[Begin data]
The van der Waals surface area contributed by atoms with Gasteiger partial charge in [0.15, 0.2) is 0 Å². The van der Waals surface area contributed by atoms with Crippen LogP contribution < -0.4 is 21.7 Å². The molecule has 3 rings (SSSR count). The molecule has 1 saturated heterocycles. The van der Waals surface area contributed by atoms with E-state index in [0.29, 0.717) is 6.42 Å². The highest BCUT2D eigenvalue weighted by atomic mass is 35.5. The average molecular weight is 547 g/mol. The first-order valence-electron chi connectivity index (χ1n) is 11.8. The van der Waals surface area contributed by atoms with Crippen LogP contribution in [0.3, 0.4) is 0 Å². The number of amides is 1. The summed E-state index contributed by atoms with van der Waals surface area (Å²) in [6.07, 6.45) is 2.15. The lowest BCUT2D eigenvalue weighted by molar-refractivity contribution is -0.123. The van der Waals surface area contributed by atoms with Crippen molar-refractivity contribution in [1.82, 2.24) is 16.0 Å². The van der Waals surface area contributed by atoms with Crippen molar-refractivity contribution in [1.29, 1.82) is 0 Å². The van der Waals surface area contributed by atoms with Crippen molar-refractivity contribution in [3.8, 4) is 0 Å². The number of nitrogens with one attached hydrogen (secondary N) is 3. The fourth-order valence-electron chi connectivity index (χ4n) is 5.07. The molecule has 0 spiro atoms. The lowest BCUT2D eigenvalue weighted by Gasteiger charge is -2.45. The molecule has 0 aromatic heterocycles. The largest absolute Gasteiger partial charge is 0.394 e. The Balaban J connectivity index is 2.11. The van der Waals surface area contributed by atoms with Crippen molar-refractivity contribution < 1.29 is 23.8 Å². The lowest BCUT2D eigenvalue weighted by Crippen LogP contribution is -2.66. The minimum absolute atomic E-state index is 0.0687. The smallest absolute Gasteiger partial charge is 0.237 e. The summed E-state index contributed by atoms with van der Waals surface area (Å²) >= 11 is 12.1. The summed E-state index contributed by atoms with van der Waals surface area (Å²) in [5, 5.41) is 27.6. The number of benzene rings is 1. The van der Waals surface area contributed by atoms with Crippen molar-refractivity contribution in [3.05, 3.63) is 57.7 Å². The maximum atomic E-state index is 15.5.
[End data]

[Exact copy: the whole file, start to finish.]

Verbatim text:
The van der Waals surface area contributed by atoms with Gasteiger partial charge in [0.15, 0.2) is 0 Å². The van der Waals surface area contributed by atoms with Crippen LogP contribution < -0.4 is 21.7 Å². The molecule has 3 rings (SSSR count). The molecule has 1 saturated heterocycles. The van der Waals surface area contributed by atoms with E-state index in [0.29, 0.717) is 6.42 Å². The highest BCUT2D eigenvalue weighted by atomic mass is 35.5. The average molecular weight is 547 g/mol. The first-order valence-electron chi connectivity index (χ1n) is 11.8. The van der Waals surface area contributed by atoms with Crippen LogP contribution in [0.3, 0.4) is 0 Å². The number of amides is 1. The summed E-state index contributed by atoms with van der Waals surface area (Å²) in [6.07, 6.45) is 2.15. The lowest BCUT2D eigenvalue weighted by molar-refractivity contribution is -0.123. The van der Waals surface area contributed by atoms with Crippen molar-refractivity contribution in [1.82, 2.24) is 16.0 Å². The van der Waals surface area contributed by atoms with Crippen molar-refractivity contribution in [1.29, 1.82) is 0 Å². The van der Waals surface area contributed by atoms with Crippen molar-refractivity contribution in [3.8, 4) is 0 Å². The number of nitrogens with one attached hydrogen (secondary N) is 3. The fourth-order valence-electron chi connectivity index (χ4n) is 5.07. The molecule has 0 spiro atoms. The lowest BCUT2D eigenvalue weighted by Gasteiger charge is -2.45. The molecule has 0 aromatic heterocycles. The largest absolute Gasteiger partial charge is 0.394 e. The Balaban J connectivity index is 2.11. The van der Waals surface area contributed by atoms with Crippen molar-refractivity contribution < 1.29 is 23.8 Å². The lowest BCUT2D eigenvalue weighted by Crippen LogP contribution is -2.66. The minimum absolute atomic E-state index is 0.0687. The smallest absolute Gasteiger partial charge is 0.237 e. The summed E-state index contributed by atoms with van der Waals surface area (Å²) >= 11 is 12.1. The summed E-state index contributed by atoms with van der Waals surface area (Å²) in [5, 5.41) is 27.6. The number of benzene rings is 1. The van der Waals surface area contributed by atoms with Crippen molar-refractivity contribution in [3.05, 3.63) is 57.7 Å². The maximum atomic E-state index is 15.5.